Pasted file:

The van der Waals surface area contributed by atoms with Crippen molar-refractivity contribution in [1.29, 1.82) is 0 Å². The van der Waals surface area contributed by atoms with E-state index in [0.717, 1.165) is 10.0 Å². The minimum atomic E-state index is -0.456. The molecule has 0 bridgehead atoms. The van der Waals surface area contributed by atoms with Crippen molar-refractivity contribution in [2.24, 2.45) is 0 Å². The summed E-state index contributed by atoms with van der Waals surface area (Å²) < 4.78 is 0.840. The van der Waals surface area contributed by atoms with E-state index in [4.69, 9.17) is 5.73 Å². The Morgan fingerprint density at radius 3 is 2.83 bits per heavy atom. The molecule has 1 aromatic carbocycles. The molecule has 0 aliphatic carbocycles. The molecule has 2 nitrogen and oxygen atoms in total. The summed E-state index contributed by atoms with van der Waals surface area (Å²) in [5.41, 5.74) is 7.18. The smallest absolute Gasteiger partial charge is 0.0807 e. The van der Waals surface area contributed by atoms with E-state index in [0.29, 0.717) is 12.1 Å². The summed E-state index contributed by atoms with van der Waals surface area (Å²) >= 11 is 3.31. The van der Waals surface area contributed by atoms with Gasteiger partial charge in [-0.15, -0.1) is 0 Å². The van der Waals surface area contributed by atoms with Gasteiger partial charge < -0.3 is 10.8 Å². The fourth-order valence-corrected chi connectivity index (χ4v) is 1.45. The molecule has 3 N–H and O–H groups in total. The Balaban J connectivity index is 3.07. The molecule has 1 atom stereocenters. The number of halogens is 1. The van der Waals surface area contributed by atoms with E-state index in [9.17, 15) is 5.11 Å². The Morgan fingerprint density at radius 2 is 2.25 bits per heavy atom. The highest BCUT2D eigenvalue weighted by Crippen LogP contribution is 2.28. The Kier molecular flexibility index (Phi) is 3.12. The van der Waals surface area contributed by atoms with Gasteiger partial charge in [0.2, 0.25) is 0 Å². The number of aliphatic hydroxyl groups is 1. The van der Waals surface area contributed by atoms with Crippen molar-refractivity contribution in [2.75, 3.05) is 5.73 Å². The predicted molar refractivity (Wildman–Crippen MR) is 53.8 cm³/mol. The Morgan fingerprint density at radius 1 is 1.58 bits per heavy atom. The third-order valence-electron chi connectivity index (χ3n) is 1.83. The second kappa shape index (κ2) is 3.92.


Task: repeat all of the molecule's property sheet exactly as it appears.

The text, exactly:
The van der Waals surface area contributed by atoms with Crippen molar-refractivity contribution in [1.29, 1.82) is 0 Å². The van der Waals surface area contributed by atoms with E-state index in [0.717, 1.165) is 10.0 Å². The minimum atomic E-state index is -0.456. The molecule has 0 bridgehead atoms. The van der Waals surface area contributed by atoms with Crippen molar-refractivity contribution in [2.24, 2.45) is 0 Å². The summed E-state index contributed by atoms with van der Waals surface area (Å²) < 4.78 is 0.840. The van der Waals surface area contributed by atoms with E-state index in [4.69, 9.17) is 5.73 Å². The Morgan fingerprint density at radius 3 is 2.83 bits per heavy atom. The molecule has 1 aromatic carbocycles. The molecule has 0 aliphatic carbocycles. The molecule has 2 nitrogen and oxygen atoms in total. The summed E-state index contributed by atoms with van der Waals surface area (Å²) in [5.41, 5.74) is 7.18. The smallest absolute Gasteiger partial charge is 0.0807 e. The van der Waals surface area contributed by atoms with E-state index in [0.29, 0.717) is 12.1 Å². The summed E-state index contributed by atoms with van der Waals surface area (Å²) >= 11 is 3.31. The van der Waals surface area contributed by atoms with Gasteiger partial charge in [-0.15, -0.1) is 0 Å². The van der Waals surface area contributed by atoms with Gasteiger partial charge < -0.3 is 10.8 Å². The fourth-order valence-corrected chi connectivity index (χ4v) is 1.45. The molecule has 3 N–H and O–H groups in total. The Balaban J connectivity index is 3.07. The molecule has 1 atom stereocenters. The number of halogens is 1. The van der Waals surface area contributed by atoms with E-state index in [9.17, 15) is 5.11 Å². The Morgan fingerprint density at radius 2 is 2.25 bits per heavy atom. The highest BCUT2D eigenvalue weighted by Crippen LogP contribution is 2.28. The Kier molecular flexibility index (Phi) is 3.12. The van der Waals surface area contributed by atoms with Gasteiger partial charge in [0.2, 0.25) is 0 Å². The number of aliphatic hydroxyl groups is 1. The van der Waals surface area contributed by atoms with Crippen molar-refractivity contribution in [2.75, 3.05) is 5.73 Å². The predicted molar refractivity (Wildman–Crippen MR) is 53.8 cm³/mol. The Morgan fingerprint density at radius 1 is 1.58 bits per heavy atom. The third-order valence-electron chi connectivity index (χ3n) is 1.83. The second kappa shape index (κ2) is 3.92.